Bacolod City Officials visit San Francisco

Local officials of the City of Smiles, chicken inasal and the sugar capital of the Philippines came visiting San Francisco and passed by the Philippine Consulate in the city to meet with community leaders and friends.

Led by City Vice Mayor El Cid Familiaran, six other city hall council members led by councilor Bart Orola who tagged along his brother city administrator Atty. Juan Orola Jr., also spent some bonding time with relatives and kababayan at the consulate

Familiaran shared that they, the city officials, were invited by members of the Association of Bacolodnons in Long Beach, California to experience their own version of the MassKara Festival this coming July 26-29. Long Beach is Bacolod’s sister city and on October this year, the City of Smiles is celebrating its 80th chartered year.

“MassKara is our yearly activity to attract tourists and investors. It was organized by the art association of Bacolod after the Don Juan tragedy. The festival, celebrated on fourth Sunday of October of the year, is just one of the tourist attractions in Bacolod which is also the city of smiles because Bacolodnons are always smiling and sweet like any other Ilongos. We are very accommodating and peace-loving citizens,” Familiaran explained.

The word “Masskara” was said to have been coined by the late artist Ely Santiago from mass (a multitude of people), and the Spanish word cara (face), thus forming MassKara (a multitude of faces).

Maskara is also a Filipino word for “mask” (from Spanish word máscara), that features the smiles on the masks which are the main costume piece that festival participants wear in their symbol of solidarity with the smiling natives of Bacolod.

This merry festival of Bacolodnons didn’t really have happy beginnings in 1980 as it was borne out during the time of crises in Bacolod staring with the all-time low price of sugar, the by-product of sugarcane, the primary agricultural crop of Negros. The introduction of sugar substitutes like high fructose corn syrup in the United States largely made this crisis possible.

Also on April 22 of that same year, the tragedy of the collision of  inter-island vessel MV Don Juan that carried many Negrenses, including those belonging to prominent families in Bacolod City, with the tanker M/V Tacloban City happened. The Don Juan sank in Tablas Strait off Mindoro while en route from Manila to Bacolod and an estimated 750 lives were lost in the tragedy.

Far from dwelling on the tragedy local government officials led by the late Mayor Jose “Digoy” Montalvo came up with the idea of having a festival of smiles and appropriated a seed fund that enjoined the city’s artistic community, civic and business groups to  get together to turn things around and instead take it as a good opportunity to pull the residents out of the pervasive gloomy atmosphere brought by the Don Juan tragedy and on City’s Charter Day celebration on October 19, 1980, the festival was launched.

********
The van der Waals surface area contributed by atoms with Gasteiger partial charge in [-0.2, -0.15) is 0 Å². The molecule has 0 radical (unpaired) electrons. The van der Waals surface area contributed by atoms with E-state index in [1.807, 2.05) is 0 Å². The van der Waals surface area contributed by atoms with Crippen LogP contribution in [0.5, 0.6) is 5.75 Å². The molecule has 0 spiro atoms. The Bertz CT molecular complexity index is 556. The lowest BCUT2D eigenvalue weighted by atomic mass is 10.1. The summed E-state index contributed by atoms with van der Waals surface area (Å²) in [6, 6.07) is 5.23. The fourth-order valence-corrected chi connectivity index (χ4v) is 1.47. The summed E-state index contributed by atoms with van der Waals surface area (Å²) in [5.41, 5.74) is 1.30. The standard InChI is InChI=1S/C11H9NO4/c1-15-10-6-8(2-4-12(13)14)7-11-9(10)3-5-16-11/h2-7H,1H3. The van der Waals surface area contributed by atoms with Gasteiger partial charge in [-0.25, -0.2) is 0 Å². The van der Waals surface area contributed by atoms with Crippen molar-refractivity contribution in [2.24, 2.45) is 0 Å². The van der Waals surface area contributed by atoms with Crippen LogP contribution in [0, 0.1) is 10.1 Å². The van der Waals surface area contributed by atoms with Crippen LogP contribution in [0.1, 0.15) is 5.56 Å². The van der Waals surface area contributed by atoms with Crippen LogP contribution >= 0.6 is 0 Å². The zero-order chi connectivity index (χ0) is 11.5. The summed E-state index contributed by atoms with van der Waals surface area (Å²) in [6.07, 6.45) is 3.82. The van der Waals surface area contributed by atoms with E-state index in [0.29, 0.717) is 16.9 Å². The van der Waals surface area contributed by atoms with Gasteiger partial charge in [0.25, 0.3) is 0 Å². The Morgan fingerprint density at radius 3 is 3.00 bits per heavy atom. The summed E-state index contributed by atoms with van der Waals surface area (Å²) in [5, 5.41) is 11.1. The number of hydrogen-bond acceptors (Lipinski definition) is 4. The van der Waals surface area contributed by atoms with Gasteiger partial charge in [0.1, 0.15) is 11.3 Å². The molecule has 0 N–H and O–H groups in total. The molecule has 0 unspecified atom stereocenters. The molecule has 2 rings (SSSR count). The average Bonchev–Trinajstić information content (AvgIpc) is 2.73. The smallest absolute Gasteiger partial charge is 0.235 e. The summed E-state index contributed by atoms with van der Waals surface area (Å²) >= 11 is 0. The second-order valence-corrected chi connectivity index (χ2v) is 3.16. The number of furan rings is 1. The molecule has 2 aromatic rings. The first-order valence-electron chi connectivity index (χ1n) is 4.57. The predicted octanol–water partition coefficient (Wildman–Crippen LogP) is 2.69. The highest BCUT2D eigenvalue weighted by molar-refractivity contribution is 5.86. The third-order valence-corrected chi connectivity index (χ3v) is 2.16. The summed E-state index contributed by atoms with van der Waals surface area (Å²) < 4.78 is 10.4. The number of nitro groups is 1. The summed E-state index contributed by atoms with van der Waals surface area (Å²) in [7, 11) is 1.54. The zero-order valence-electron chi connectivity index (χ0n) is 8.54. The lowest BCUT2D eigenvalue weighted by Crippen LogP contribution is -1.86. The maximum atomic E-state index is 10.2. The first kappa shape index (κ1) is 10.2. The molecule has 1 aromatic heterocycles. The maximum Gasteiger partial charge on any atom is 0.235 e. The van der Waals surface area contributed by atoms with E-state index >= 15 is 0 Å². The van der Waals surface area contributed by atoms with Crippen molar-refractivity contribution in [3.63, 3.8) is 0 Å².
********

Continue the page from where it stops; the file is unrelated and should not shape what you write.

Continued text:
The festival proved to all that Bacolodnons and Negrenses were resilient still with smiles on their faces and will be triumphant in the end that endured in the next decades and became one of the major annual tourism attractions of the Philippines.

The MassKara Festival also was a catalyst for far-reaching growth and development of the city’s tourism, hospitality, culinary, crafts and souvenirs and services sectors.

“Now, Bacolod City is one of the fastest growing cities in the Philippines. We are promoting our city as one of the best retirement destinations for Fil-Ams. We are attracting Fil-Ams who are about to retire to go to Bacolod and stay there. We have the best food and our place is very peaceful. Real property prices are very affordable too,” Familiaran claims. “Bacolod is still dependent on sugar. The sugar industry is still growing and the business is still good. But despite the industrialization, we are still very dependent on sugar. The conversion of sugar lands to housing units like in subdivisions due partly to industrialization would still take a long time.”

Industrialization may become eventually a threat to the sugar industry but Familiaran believes that it will only happen in about more than twenty years more.

“Bacolod is 70 to 80% industrialized. But the other towns, municipalities and cities around Bacolod are still into sugar. Bacolod being the capital city of the province of Negros Occidental is also the anchor city in the sugar industry,” Familiaran maintains.

Bacolod City administrator and officer-in-charge of tourism Atty Juan Orola Jr. echoed Familiaran in saying that the Bacolod officials went to San Francisco “to promote trade, tourism, and investment for Bacolod City.”

“We will be here from July 25 to August 8 to promote the following: agri-tourism, farm-tourism adventure-tourism, culinary-tourism,” continued AttyOrola. “On November 26-29 there will be the Meetings Incentives Conventions and Exhibitions- MICE Congress in Bacolod City where 60% of sugar is still produced.  The sugar industry is still there and it complements the manpower development and continuing progress of Bacolod.


Bacolod City Vice-Mayor El Cid Familiaran is with six city councilors and city administrator in visiting the Philippine Consulate in San Francisco.

Bacolod City administrator Atty. Juan Orola Jr. (left) and brother City Councilor Bart Orola (right) will also witness the MassKara festival in Long Beach, California.